I'm even game for tangential and discursive forays, as other bLAWgers apparently are not. Not naming any names, but we know who they are. I'm interested in anything that's interesting, whether philosophy, homesteading, husbandry or gardening. Tunnel-vision in any earthly endeavor is scary to me.

In conclusion, do what you feel is right, do whatever you want,... and do it quickly. Stick to what you know, and know what you stick to. I am 66 years old and the patriarch of my family for five years. No crimes worth mentioning were committed by me in the State of CT or any other state in the U.S.A. (In the event that this is my last posting.) The State of CT is operating a criminal justice Ponzi Scheme of the highest order, outside of normative models, and I think Norm knows that.

Posted on September 18, 2010 at 5:27 pm by Anonymous
The question in your case is if you want to live i...
The question in your case is if you want to live in a glass house AND throw stones, don't allow comments.

I think you should cut the comment section from your blog.

Posted on September 18, 2010 at 5:15 pm by Anonymous
Instapundit has a huge readership w/o the comments...
Instapundit has a huge readership w/o the comments. Althouse has a huge readership and a group of regular commenters.

You can have a great blog either way. Totally your choice.

I still am skeptical about leaving a history of my commentary all over the internet. Silly things I might say after reading a blog post could hurt me in ways I can't even anticipate as well as in ways I can dream up.

Posted on September 18, 2010 at 4:47 pm by mirriam
Leave comments. I like the engagement and you are ...
Leave comments. I like the engagement and you are free not to publish anything you don't wanna publish. Although, once again, I wonder why we gotta get here so frequently.

Posted on September 18, 2010 at 4:44 pm by Lee
You are forgiven. I wouldn't either.
But I'd have...
You are forgiven. I wouldn't either.

But I'd have also admitted I was wrong when it was called to my attention.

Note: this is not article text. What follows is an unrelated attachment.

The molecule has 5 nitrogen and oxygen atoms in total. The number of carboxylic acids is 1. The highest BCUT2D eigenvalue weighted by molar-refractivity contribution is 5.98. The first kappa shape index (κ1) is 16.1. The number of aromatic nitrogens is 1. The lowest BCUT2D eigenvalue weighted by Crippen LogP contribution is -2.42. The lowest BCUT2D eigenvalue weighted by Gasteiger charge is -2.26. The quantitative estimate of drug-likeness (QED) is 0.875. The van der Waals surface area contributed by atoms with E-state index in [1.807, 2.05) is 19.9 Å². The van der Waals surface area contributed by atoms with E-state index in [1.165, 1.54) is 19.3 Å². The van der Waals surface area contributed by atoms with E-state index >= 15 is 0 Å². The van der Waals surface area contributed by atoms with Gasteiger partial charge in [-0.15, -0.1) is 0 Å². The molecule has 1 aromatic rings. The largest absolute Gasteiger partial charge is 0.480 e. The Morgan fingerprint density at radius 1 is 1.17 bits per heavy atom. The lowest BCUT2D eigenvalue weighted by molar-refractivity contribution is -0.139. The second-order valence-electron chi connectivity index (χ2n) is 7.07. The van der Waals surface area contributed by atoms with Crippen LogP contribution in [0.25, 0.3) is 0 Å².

Posted on September 18, 2010 at 4:12 pm by Norm Pattis
LS:
Alas and woe. Forgive if I avoid publishing...
LS:
Alas and woe. Forgive if I avoid publishing your insults. Duly noted, now go play elsewhere.

N

Posted on September 18, 2010 at 2:52 pm by Rick Horowitz
You should definitely keep comments. Sometimes an...
You should definitely keep comments. Sometimes an article develops a nice discussion around it, as some of my marijuana articles have, which can give you something to think about.

You might find a comment now and then that inspires you to think about something differently -- I know I do, not only on my own blog, but on the blogs of others. You read an article on someone's blog and think about it, but the thinking really gets going when you read some of the comments.

I definitely think the blog can be better for comments and would miss them.

Posted on September 18, 2010 at 1:35 pm by henryberry
I will certainly follow your blog to start with wi...
I will certainly follow your blog to start with without comments. But as one who has been involved in online writing for some time and is "superuser" (which I think is a comical label) at Huffington Post and has had several postings selected for feature display at the website gather.com (connected with American Public Radio, which is connected with a Minnesota PBS station), I urge you to give comments a try. They usually spice up a blog, and sometimes offer great insight.

As one whose mental health was questioned lately for a comment, I want to say another word: I'm not going to waste my time in responding to deliberate wild provocation. But I'm not surprised that the point came where postings of mine were challenged and perhaps resented. I knew I was pushing the envelope, as I believe you were pushing the envelope. I was engaged with your blog as reader and occasional commenter to see how far you would go and could go as a working lawyer having to make a living daily, be effective in court, and represent clients to the best of your ability. I think all visitors to your blog for whatever reasons respect what you were trying to do, and marvel that you were able to do so much, to go so far.